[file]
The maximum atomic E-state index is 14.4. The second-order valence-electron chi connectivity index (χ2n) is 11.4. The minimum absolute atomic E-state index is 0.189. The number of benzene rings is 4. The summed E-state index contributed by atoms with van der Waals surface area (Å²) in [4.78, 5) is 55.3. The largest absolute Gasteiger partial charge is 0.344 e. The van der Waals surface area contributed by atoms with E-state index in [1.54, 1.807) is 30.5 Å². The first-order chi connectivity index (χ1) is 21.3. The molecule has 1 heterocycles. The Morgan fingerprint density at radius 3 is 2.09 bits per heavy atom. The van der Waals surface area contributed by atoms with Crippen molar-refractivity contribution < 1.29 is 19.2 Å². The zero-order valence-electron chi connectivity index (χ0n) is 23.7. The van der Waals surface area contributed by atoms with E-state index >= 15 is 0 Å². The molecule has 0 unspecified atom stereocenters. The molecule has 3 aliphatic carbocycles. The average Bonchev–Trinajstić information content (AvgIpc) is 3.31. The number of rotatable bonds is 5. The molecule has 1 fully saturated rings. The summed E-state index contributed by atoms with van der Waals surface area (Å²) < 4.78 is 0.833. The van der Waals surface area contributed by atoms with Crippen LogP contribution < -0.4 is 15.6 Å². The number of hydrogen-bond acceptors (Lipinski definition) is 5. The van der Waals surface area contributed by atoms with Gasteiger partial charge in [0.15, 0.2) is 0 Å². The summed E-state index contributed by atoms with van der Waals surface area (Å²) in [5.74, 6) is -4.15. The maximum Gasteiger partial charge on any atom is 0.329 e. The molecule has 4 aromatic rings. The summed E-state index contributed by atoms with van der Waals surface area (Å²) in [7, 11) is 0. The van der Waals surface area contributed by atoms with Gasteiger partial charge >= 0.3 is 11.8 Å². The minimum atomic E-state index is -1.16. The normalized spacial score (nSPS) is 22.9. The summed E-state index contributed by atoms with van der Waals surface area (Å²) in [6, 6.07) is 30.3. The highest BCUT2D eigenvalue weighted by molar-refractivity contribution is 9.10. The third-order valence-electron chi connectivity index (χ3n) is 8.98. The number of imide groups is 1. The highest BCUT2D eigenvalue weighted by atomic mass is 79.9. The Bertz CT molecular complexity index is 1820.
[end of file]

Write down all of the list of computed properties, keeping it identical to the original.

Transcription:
The maximum atomic E-state index is 14.4. The second-order valence-electron chi connectivity index (χ2n) is 11.4. The minimum absolute atomic E-state index is 0.189. The number of benzene rings is 4. The summed E-state index contributed by atoms with van der Waals surface area (Å²) in [4.78, 5) is 55.3. The largest absolute Gasteiger partial charge is 0.344 e. The van der Waals surface area contributed by atoms with E-state index in [1.54, 1.807) is 30.5 Å². The first-order chi connectivity index (χ1) is 21.3. The molecule has 1 heterocycles. The Morgan fingerprint density at radius 3 is 2.09 bits per heavy atom. The van der Waals surface area contributed by atoms with Crippen molar-refractivity contribution < 1.29 is 19.2 Å². The zero-order valence-electron chi connectivity index (χ0n) is 23.7. The van der Waals surface area contributed by atoms with E-state index >= 15 is 0 Å². The molecule has 0 unspecified atom stereocenters. The molecule has 3 aliphatic carbocycles. The average Bonchev–Trinajstić information content (AvgIpc) is 3.31. The number of rotatable bonds is 5. The molecule has 1 fully saturated rings. The summed E-state index contributed by atoms with van der Waals surface area (Å²) < 4.78 is 0.833. The van der Waals surface area contributed by atoms with Crippen LogP contribution < -0.4 is 15.6 Å². The number of hydrogen-bond acceptors (Lipinski definition) is 5. The van der Waals surface area contributed by atoms with Gasteiger partial charge in [0.15, 0.2) is 0 Å². The summed E-state index contributed by atoms with van der Waals surface area (Å²) in [5.74, 6) is -4.15. The maximum Gasteiger partial charge on any atom is 0.329 e. The molecule has 4 aromatic rings. The summed E-state index contributed by atoms with van der Waals surface area (Å²) in [7, 11) is 0. The van der Waals surface area contributed by atoms with Gasteiger partial charge >= 0.3 is 11.8 Å². The minimum atomic E-state index is -1.16. The normalized spacial score (nSPS) is 22.9. The summed E-state index contributed by atoms with van der Waals surface area (Å²) in [6, 6.07) is 30.3. The highest BCUT2D eigenvalue weighted by molar-refractivity contribution is 9.10. The third-order valence-electron chi connectivity index (χ3n) is 8.98. The number of imide groups is 1. The highest BCUT2D eigenvalue weighted by atomic mass is 79.9. The Bertz CT molecular complexity index is 1820.